The foregoing set of hybridization conditions is but one example of high stringency hybridization conditions known to one of ordinary skill in the art. There are other conditions, reagents, and so forth which can be used, which result in a high stringency hybridization. The skilled artisan will be familiar with such conditions, and thus they are not given here. It will be understood, however, that the skilled artisan will be able to manipulate the conditions in a manner to permit the clear identification of homologs and alleles of NR3B nucleic acid molecules of the invention. The skilled artisan also is familiar with the methodology for screening cells and libraries for expression of such molecules which then are routinely isolated, followed by isolation of the pertinent nucleic acid molecule and sequencing.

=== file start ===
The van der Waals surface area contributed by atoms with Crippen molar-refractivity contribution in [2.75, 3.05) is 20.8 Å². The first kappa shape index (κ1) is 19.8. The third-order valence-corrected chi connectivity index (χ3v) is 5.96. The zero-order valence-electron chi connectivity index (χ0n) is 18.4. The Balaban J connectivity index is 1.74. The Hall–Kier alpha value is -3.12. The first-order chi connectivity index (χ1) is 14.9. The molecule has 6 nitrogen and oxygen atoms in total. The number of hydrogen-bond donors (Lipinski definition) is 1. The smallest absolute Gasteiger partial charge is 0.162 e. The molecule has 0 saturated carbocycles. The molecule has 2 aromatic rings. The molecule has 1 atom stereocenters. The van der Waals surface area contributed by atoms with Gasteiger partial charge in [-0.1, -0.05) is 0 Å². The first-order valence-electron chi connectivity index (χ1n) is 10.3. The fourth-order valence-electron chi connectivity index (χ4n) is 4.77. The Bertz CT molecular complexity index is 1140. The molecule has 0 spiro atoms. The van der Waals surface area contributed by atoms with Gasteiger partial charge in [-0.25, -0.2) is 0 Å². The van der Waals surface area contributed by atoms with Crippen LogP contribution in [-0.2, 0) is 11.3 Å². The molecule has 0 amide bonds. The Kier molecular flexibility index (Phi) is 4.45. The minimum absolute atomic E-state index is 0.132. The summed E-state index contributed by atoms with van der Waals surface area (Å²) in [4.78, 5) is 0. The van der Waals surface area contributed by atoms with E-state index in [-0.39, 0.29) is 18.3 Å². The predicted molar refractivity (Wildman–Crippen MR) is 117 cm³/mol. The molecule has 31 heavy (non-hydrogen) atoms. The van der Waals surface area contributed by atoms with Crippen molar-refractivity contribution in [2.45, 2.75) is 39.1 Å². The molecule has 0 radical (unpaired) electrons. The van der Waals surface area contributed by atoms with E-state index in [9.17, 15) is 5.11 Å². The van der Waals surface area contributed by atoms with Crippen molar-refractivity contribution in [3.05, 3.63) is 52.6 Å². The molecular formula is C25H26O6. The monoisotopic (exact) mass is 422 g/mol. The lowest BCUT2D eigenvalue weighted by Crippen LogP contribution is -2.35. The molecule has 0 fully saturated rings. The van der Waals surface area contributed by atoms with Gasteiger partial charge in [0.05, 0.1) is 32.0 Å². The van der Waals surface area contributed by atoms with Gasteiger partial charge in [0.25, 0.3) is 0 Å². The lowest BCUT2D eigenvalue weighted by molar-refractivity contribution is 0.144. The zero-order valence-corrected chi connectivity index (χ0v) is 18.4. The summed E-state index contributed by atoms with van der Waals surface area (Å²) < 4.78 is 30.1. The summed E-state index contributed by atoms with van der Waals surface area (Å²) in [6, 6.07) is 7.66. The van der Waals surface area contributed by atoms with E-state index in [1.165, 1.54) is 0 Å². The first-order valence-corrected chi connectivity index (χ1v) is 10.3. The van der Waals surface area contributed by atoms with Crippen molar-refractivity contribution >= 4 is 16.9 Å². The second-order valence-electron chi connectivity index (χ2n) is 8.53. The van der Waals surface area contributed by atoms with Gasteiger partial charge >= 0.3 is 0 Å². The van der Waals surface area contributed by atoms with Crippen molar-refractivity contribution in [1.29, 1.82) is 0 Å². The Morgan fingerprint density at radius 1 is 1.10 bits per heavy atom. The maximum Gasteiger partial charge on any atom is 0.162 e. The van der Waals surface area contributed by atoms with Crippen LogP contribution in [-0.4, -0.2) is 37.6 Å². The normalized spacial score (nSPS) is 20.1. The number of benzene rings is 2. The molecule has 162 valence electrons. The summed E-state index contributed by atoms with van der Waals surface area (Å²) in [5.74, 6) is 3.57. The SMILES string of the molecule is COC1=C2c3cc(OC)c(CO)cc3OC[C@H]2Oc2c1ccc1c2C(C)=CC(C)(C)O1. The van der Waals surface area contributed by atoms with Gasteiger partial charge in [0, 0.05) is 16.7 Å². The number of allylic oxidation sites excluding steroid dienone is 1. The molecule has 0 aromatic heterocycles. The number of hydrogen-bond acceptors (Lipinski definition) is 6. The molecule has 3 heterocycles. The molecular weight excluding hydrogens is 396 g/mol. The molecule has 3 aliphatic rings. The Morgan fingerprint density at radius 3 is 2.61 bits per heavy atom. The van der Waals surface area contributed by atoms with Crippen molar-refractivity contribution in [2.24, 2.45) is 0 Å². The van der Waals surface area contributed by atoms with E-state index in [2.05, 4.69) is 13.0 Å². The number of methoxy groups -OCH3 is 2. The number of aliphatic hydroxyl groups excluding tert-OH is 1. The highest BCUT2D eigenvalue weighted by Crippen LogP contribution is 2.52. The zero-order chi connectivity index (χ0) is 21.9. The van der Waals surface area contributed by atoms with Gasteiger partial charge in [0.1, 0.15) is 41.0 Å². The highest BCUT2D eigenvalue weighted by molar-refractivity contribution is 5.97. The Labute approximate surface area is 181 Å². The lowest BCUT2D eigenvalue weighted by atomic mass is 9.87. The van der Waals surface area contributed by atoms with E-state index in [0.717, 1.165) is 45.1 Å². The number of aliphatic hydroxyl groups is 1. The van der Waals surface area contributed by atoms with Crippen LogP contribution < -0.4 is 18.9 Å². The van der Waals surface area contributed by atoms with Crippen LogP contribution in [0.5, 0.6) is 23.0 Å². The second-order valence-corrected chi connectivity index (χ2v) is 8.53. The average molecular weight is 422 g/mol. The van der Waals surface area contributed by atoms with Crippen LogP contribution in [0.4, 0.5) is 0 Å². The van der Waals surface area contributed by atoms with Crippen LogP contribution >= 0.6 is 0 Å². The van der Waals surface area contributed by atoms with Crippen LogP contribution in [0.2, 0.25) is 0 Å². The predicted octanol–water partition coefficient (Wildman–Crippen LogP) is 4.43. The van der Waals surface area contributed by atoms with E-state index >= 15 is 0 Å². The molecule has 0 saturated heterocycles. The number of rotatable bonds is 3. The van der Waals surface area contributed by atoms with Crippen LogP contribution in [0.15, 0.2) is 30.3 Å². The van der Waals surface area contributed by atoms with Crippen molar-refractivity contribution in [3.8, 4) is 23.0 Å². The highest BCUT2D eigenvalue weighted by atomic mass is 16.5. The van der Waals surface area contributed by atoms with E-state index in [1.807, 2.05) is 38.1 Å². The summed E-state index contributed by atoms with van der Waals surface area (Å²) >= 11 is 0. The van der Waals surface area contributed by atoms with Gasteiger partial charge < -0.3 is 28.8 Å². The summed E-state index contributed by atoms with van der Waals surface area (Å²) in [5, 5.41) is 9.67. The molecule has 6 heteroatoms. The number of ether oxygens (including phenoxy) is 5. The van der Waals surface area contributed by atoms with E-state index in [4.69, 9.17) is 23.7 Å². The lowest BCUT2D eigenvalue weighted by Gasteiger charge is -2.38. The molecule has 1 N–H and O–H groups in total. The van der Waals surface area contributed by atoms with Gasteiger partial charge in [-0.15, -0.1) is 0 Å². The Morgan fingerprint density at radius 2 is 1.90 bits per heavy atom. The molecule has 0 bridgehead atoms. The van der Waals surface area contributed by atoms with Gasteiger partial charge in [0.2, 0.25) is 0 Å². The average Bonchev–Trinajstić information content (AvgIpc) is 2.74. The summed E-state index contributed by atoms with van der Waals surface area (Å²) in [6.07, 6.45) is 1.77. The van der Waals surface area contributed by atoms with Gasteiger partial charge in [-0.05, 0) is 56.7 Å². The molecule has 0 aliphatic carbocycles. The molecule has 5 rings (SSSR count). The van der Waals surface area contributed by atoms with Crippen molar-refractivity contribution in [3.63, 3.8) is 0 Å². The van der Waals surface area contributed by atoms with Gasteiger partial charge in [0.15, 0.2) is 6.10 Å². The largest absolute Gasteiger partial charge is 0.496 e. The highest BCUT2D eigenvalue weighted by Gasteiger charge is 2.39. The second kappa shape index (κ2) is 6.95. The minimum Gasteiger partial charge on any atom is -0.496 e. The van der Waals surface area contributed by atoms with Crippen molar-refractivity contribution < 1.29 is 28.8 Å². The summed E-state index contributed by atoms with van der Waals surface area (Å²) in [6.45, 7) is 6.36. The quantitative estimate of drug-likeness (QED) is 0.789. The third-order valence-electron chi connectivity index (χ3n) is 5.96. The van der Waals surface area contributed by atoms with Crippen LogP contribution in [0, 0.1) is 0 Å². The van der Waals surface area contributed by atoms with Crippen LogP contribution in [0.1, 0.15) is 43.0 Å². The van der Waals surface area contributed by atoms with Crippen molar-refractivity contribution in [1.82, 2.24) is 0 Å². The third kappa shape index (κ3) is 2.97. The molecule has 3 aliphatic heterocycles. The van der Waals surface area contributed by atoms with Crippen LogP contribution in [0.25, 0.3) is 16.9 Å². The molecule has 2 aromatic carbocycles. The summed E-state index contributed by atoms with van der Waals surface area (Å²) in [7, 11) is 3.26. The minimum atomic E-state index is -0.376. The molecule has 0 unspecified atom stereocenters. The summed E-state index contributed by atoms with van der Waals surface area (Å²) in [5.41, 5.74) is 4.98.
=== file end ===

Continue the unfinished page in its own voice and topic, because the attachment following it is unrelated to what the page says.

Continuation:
In general homologs and alleles typically will share at least 80% nucleotide identity and/or at least 80% amino acid identity to SEQ ID NO: 1 and SEQ ID NO: 2, respectively, in some instances will share at least 81%, 82%, 83%, 84%, 85%, 86%, 87%, 88%, 89%, 90%, 91%, 92%, 93%, 94%, 95%, 96%, 97%, 98%, or 99, 99.5% nucleotide identity and/or at least 81%, 82%, 83%, 84%, 85%, 86%, 87%, 88%, 89%, 90%, 91%, 92%, 93%, 94%, 95%, 96%, 97%, 98%, or 99, 99.5% amino acid identity. The percent identity can be calculated using various publicly available software tools developed by NCBI (Bethesda, Md.) that can be obtained through the internet (ftp:/ncbi.nlm.nih.gov/pub/). Exemplary tools include the BLAST system available at http://www.ncbi.nlm.nih.gov, which uses algorithms developed by Altschul et al. (Nucleic Acids Res. 25:3389-3402, 1997). Pairwise and ClustalW alignments (BLOSUM30 matrix setting) as well as Kyte-Doolittle hydropathic analysis can be obtained using the MacVector sequence analysis software (Oxford Molecular Group). Watson-Crick complements of the foregoing nucleic acid molecules also are embraced by the invention.